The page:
Some researchers have suggested that evaluating the expression of circulating CA-125 and/or HE4-specific spliced forms could help to define a better assay for early epithelial ovarian cancer (EOC) detection [14–17]. Systematic transcriptome analyses of normal and ovarian cancer via RNA-Seq revealed that cancer-specific mRNA isoforms exist and could be used for improving diagnosis and/or selecting new targeted therapies . The evaluation of splicing events in selected genes has also been used better to predict the prognosis of EOC patients . Using the top 20 survival-associated splicing events, it was demonstrated that they could predict patients’ survival with an area under the curve (AUC) of 0.93 in receiver operating characteristic (ROC) analyses . Similarly, AS events have been used to predict chemoresistance in OV , overall suggesting that AS deregulation could be explored as a biomarker at different stages of EOC disease. Although progress made to expand the immunotherapy target space using tumor-specific mRNA processing events has been significant, much work is needed .
To the best of our knowledge, there is a scarcity of studies providing a comprehensive analysis of AS and its clinical significance in a tumor-immune environment of OV. In the present study, based on the newest RNA sequencing data of The Cancer Genome Atlas ovarian serous cystadenocarcinoma (TCGA OV) cohort, we conducted systematic profiling of genome-wide AS events in OV and identified OV-related AS events. In addition, the integration of clinical information and RNA-Seq data provided an insight into the prognostic value of AS events. We further explored the association between AS-based clusters and tumor-immune microenvironment features. A total of three immune checkpoint genes that have a significant correlation with risk scores had been screened. These findings help us better assess the prognosis of OV patients and provide assistance for immunotherapy.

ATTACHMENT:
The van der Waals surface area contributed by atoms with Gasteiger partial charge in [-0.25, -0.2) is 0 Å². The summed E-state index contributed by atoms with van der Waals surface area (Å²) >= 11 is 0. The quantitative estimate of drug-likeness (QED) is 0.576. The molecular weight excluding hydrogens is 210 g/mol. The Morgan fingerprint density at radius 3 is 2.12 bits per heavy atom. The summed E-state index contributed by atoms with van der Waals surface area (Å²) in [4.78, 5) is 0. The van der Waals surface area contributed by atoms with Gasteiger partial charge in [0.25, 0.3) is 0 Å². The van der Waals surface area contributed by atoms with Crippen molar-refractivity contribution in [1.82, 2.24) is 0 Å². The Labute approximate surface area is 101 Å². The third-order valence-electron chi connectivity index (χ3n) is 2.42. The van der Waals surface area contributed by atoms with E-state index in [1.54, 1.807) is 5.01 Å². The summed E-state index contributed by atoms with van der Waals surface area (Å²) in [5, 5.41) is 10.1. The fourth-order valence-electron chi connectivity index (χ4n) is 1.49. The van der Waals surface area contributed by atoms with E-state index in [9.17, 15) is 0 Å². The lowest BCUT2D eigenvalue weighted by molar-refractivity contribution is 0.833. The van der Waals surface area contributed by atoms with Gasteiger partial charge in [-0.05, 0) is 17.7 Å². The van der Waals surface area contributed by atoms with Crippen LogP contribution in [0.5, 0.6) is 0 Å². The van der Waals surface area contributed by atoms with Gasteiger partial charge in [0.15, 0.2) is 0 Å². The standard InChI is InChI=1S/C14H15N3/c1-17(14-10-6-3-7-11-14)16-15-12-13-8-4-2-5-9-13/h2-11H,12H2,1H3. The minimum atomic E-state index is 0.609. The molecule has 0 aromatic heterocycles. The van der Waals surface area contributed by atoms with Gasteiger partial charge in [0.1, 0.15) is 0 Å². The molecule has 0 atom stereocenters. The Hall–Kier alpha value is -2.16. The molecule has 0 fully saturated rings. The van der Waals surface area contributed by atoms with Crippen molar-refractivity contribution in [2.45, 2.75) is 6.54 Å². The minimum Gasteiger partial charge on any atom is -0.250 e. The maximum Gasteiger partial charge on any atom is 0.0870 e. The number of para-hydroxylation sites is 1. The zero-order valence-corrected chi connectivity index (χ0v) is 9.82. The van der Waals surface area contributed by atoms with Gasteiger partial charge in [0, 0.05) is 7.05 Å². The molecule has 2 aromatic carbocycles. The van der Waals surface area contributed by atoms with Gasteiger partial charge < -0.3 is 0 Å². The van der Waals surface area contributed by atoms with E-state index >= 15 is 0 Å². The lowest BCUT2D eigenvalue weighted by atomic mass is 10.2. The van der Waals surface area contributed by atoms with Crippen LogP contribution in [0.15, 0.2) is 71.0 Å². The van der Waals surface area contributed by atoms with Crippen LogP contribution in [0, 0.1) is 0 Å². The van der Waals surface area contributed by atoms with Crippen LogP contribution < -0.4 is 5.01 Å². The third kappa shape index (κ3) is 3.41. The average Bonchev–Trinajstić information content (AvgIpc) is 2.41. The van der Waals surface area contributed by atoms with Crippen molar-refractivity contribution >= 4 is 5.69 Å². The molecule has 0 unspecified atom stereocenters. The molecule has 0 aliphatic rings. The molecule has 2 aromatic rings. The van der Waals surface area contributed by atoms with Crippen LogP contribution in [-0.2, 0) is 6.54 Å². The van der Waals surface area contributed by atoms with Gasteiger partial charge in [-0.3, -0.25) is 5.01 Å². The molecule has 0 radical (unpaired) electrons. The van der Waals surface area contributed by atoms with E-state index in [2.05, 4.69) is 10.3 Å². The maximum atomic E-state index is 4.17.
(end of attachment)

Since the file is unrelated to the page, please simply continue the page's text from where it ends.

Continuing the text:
Data collection and processing
The mRNA expression profiles and corresponding clinical data for the OV cohort were downloaded from the TCGA database (July 2021, https://portal.gdc.cancer.gov/). The AS event data for OV were obtained from the MD Anderson Center (https://bioinformatics.mdanderson.org/TCGASpliceSeq/) . We fully assessed the availability of clinical information. A few patients were excluded because they met the following criteria: lack of complete clinical features (e.g., age, grade, International Federation of Gynecology and Obstetrics [FIGO] stage, and survival data). The percent spliced in (PSI) value was used to quantify each AS event, which is the ratio of normalized reads indicating the presence of a transcript element versus the total normalized reads for that event, with a rating from 0 to 1. The equation was as follows: PSI = splice in/splice in+splice out. We screened the AS data for PSI value > 0.75, representing the association of gene expression and AS events. We merged the gene expression and clinical profiles using the software Perl v5.30.0 (https://www.perl.org/get.html), thereby establishing genomics and clinical database for further research. A total of 410 patients with complete AS event data and clinical data were included in our analysis. The clinical features of the participants are summarized in Table 1.
|Characteristics .||Count .||Percentage (%) .|
|Age (mean ± SD)||59 (61.88 ± 11.43)|
|Follow-up (mean ± SD) (y)||3.28 ± 2.61|
|Cystic, mucinous, and serous neoplasms||410||100.00|
|Characteristics .||Count .||Percentage (%) .|
|Age (mean ± SD)||59 (61.88 ± 11.43)|
|Follow-up (mean ± SD) (y)||3.28 ± 2.61|
|Cystic, mucinous, and serous neoplasms||410||100.00|